Prevention and recovery for domestic abuse victims was the focus of a recent Bristol City Council Mayoral Commission workshop co-chaired by PCC Sue Mountstevens and Senior Public Health Practitioner Sue Moss.
The workshop, attended by partners including probation, local charities and police, is part of a series of discussions organised by Bristol City Council to address the support needed for domestic and sexual abuse victims and survivors across the city.
Sue was invited to co-chair the workshop having been an advocate for putting victims first since becoming PCC in 2012. She has also commissioned support services across the force area to help survivors cope and recover from their experience.
The workshop explored how statutory agencies and third sector organisations can help prevent domestic abuse across the diverse city and how support is provided for survivors, their families and their communities. Conversations also included how working with perpetrators can keep survivors safe and prevent further abuse.
Attendees discussed the successful work already being done but also reflected on improvements needed to ensure victims were receiving the best response possible.
PCC Sue Mountstevens said:
“I would like to say thank you to all the agencies and organisations who attended the workshop and for their thoughtful and constructive contributions. It was great to have those who work closely with victims and perpetrators on the ‘front-line’ alongside strategists and council members to understand the conversations that are taking place.”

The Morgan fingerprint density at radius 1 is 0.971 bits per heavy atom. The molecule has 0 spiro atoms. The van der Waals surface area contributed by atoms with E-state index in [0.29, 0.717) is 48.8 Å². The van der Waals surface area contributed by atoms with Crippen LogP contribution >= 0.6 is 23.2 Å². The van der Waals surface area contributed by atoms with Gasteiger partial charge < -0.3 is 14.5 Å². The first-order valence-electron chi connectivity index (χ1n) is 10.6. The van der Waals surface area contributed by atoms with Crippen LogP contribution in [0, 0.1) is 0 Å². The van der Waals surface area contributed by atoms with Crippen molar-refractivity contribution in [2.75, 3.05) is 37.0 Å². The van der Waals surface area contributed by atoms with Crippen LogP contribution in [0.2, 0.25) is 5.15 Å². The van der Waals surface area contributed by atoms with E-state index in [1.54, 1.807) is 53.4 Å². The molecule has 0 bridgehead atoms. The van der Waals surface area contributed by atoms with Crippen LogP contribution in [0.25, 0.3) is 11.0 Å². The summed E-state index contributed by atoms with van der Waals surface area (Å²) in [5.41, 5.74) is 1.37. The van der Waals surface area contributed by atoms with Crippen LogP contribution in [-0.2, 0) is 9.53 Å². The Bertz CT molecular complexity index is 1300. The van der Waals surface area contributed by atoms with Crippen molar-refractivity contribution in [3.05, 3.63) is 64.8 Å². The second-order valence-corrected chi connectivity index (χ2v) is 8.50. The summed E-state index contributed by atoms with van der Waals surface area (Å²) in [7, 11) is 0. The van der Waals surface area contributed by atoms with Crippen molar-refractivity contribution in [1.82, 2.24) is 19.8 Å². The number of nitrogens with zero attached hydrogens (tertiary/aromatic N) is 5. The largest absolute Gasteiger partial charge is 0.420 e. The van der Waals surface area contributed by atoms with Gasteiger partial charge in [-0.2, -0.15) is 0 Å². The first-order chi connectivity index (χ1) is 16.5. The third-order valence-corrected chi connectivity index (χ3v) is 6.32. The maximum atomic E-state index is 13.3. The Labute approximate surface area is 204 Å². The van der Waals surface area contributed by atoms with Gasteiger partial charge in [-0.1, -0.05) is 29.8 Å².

Sue added: “The key thought I took away from this workshop was we all have a responsibility for domestic abuse. In these challenging times, it has never been more important to have a collective approach to tackle this devastating crime and this includes bringing our community along with us as we create sustainable strategies to support victims.
“We were also in agreement that an approach needs to include working with perpetrators to prevent further abuse from taking place, as well as ensuring every day services that are used by local people are aware how to deal with possible disclosures and can recognise the signs of abuse. I look forward to supporting Bristol City Council’s next steps in further supporting victims, survivors and their families.”
After all workshops have concluded, the chairs of each discussion will meet to agree next steps for the city.
If you or someone you know is at risk of domestic abuse or sexual violence, please speak to someone:
- on the phone – call the police on 101 or 999 in an emergency
- in person – at a police station
- online – fill in the report a crime or incident form
Support for victims and survivors
Help is available whether you report to the police or not, and no matter how long ago the crime took place. Find out more about local support services.